vriginally border, point, &c. I have clude, that his beauties only require now explained another unknown term. pointing out, to be duly appreciated; Cathorpe is on the Watling Street, and this is my motive for these observations. lies at the proper distance from Benonis. Add to this, I feel myself bound by gra. Cau, or Cat, may imply a hill; and titude to an author who has given me either may be synonymous with Tri, in so much pleasure, to attempt the rescue Tripontium. Thorp has been proved of his works from the neglect they have so 19 be a synonyme of Pont, the remaioder unaccountably and undeservedly expeof this term : Cauthorp, Catthorp, or rienced. Cathorp, may therefore be a translation Every one conversant with English of this station.

poetry, knows the tameness and stupid. Lastly. Benonis implies The great ity (so well ridiculed by Goldsmith in Head, or The Head Land; and if Is be one of his Essays) which mark the comnot a dative ending, this part of the positions called Pastoral Elegies. Fene word may come from dis, a hill, and ton's Florelio is an admirable exception ; imply fori, or camp. This land Í supo in beauty of imagery, richives of copose to be in the parish of Copston, louring, and elegance of expens it is which is a translation of Benon ; for it far superior to any poem of the kind I also implies the Top or Head Land. ever read. His Epistles to Lambard Cloychester refers to the exact place of and Southerne, possess that easy Hn of the station, as lying on the cliff or side chaste huniour that should always disa of the hill.

tinguish productions of that description. At the place where the fosse crosses I shall pass over Fenton's Tai-s, (only the Watling Street, there is erected a remarking that his “Widow's Will," and handsome obelisk, with a Latin inscrip- “ Fair Nun," are equal to the "Ilans Lion, purporting among other things, Carvel," and " Paulo Puryanti," of that the Venones bere kept their quar. Prior, and his Tale in the nammer of ters. We are, Mr. Editor, amused by Chaucer, superior to that by P.pe,) and the inscriptions of Sulloniacis and Be- proceed to notice his udes, which, though nones, from the mistakes of ancient few, are excellent; particu arly that to terms; but in history and description, the Sun on New-year's Dav, the opening we have misconceptions without number, stanza of which is equal or grandeur to arising from the same cause: we need the commencement of any puem in the not erect pillars to perpetuate these. world. Benon, or Venon, being a naine for Head Begin, celestial source of light, Land, and this being one of the princi. To gild the new. evolving sphere, pal, if not the chiet, in the middle of And, from the pregnant womb of Night, the kingdom, the name was given from Urge on to birth the infant year. its features. I have now, sir, cleared Rich with auspicious lustre rise, the way, in part, for shorter explanations ; Thou fairest regent of the skies, and at some future time will resume my Conspicuous with thy silver bow; labor.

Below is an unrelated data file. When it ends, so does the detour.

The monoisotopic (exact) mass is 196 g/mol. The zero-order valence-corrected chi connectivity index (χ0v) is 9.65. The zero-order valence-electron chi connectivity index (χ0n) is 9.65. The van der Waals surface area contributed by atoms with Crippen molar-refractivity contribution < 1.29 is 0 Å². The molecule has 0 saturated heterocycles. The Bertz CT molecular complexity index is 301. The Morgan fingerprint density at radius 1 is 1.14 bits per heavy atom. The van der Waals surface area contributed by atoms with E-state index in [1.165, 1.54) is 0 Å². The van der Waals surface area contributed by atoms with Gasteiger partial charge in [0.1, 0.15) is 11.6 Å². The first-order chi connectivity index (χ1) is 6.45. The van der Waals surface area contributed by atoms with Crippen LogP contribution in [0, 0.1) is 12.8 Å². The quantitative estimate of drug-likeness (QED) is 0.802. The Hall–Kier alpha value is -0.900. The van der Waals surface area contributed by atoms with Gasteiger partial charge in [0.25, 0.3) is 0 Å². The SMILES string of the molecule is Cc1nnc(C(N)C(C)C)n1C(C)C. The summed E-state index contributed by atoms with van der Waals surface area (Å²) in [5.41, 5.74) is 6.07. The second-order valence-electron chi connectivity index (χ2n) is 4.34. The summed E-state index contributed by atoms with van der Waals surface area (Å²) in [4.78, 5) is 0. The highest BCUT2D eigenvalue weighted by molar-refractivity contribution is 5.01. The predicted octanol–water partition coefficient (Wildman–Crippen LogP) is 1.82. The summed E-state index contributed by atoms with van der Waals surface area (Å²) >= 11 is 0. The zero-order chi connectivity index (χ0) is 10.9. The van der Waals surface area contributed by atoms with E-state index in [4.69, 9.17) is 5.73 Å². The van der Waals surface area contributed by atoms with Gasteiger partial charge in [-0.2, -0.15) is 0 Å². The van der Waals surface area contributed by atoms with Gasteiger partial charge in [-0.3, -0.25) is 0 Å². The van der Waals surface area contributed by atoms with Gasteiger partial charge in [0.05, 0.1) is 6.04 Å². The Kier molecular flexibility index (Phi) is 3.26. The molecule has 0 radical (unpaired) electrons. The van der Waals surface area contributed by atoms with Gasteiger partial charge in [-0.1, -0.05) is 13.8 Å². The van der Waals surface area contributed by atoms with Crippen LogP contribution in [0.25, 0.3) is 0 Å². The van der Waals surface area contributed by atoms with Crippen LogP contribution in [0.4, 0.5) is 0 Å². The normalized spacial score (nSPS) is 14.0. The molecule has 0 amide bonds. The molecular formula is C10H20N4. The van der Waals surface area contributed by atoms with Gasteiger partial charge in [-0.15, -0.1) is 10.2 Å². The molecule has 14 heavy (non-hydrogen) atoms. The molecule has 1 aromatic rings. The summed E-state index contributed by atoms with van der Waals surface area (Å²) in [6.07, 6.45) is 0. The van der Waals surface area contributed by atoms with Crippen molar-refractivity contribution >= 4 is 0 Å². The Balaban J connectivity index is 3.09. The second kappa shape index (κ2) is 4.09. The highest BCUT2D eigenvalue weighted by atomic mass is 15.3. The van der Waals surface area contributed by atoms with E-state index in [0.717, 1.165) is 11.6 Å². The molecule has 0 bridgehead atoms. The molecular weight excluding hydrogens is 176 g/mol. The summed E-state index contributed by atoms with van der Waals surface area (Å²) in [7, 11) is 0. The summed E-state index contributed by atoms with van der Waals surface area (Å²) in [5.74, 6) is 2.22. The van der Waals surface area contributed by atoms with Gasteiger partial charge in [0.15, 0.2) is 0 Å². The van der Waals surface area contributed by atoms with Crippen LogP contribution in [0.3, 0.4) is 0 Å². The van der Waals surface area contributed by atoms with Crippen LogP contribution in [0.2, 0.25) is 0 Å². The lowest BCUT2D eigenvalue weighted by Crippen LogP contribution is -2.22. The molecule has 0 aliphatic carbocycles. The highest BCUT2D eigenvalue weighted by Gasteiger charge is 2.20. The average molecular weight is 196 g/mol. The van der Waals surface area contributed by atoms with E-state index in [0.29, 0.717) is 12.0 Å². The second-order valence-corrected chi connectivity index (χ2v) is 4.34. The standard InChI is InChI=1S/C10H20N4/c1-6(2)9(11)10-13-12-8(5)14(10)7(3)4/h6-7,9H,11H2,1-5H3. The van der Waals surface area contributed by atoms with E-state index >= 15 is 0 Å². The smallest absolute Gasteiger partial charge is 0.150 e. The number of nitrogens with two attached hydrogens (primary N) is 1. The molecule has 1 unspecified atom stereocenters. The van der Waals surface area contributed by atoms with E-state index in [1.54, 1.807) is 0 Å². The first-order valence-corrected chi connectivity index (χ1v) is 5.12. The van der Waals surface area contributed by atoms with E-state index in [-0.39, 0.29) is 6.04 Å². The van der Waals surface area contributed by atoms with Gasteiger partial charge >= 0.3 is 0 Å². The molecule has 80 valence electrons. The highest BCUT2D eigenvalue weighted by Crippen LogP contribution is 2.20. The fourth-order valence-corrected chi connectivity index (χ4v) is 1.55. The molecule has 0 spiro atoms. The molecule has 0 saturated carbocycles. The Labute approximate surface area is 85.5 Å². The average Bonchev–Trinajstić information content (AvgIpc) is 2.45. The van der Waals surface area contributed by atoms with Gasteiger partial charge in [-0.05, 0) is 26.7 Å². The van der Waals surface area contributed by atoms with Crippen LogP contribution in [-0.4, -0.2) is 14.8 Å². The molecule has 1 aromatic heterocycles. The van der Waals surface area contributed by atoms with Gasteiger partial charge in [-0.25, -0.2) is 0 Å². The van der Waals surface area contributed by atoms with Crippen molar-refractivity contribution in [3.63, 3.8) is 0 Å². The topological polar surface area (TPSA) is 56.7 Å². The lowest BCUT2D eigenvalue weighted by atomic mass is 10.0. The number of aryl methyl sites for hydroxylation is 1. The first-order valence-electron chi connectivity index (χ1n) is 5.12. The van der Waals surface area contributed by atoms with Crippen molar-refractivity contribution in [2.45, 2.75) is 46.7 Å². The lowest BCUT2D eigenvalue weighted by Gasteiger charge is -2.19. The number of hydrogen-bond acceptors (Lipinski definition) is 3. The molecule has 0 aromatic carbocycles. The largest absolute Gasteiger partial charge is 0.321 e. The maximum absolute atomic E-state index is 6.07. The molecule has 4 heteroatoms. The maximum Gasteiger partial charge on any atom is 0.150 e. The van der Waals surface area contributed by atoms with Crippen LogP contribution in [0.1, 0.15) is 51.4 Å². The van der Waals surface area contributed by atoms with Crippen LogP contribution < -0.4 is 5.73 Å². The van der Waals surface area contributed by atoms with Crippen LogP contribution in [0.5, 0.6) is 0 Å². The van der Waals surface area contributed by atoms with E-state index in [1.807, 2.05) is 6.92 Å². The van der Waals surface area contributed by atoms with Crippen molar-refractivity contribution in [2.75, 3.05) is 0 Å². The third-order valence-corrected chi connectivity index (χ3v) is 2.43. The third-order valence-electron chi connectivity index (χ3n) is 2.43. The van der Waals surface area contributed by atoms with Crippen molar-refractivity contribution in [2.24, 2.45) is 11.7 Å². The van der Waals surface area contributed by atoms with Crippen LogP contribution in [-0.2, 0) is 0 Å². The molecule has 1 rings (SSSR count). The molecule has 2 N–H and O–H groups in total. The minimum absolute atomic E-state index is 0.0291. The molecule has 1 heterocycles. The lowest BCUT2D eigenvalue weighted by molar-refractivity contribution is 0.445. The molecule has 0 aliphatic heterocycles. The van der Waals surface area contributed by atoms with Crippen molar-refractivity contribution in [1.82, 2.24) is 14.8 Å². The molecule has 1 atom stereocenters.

A. B. To thee, a god, 'twas given by Jove

To rule che radiant orbs above ;
To the Editor of the Monthly Magazine. To Gloriana, this below.
SIR,

And what can be more sublime than THE Augustan age (as it is called the passage (nfier celebrating the battle

of English literature, produced so. of Blenbeiin)? many writers of eminence, that those of a second rank were thrown into the Britannia, wipe thy dusty brow, sbade, and are now prized less than they

And put the Bourbon laurels on. deserve. I was led to this reflection by Beautiful too as Gray's Ode to Spring perusing the poems of Fenton, who was undoubtedly is, it has not a stanza equal bigbly esteemed by Pope, who wrote lois' to the first of Fenton's to Lord Gower, epitaph, in which be calls hin “an ho- written in the same season. nest man;" of course, according to the After having said all this, I may be same poet,

" the noblest work of God.” told that my remarks are unnecessary; The poet of whom I am writing, for that Fenton's works ar: in every wella stands higher in any estimation than selected library. So, perhaps, are those many who are becter known, and oftener of Welsteu, Ward, and the other heroes read; and as I have no reason to suppose of the Dunciad; but I would have the that I differ much in taste from other author I am writing of quoted as others admirers of poetry, I may justly con. are, who are not bis superiors in genius. MONTHLY Mac. No. 197.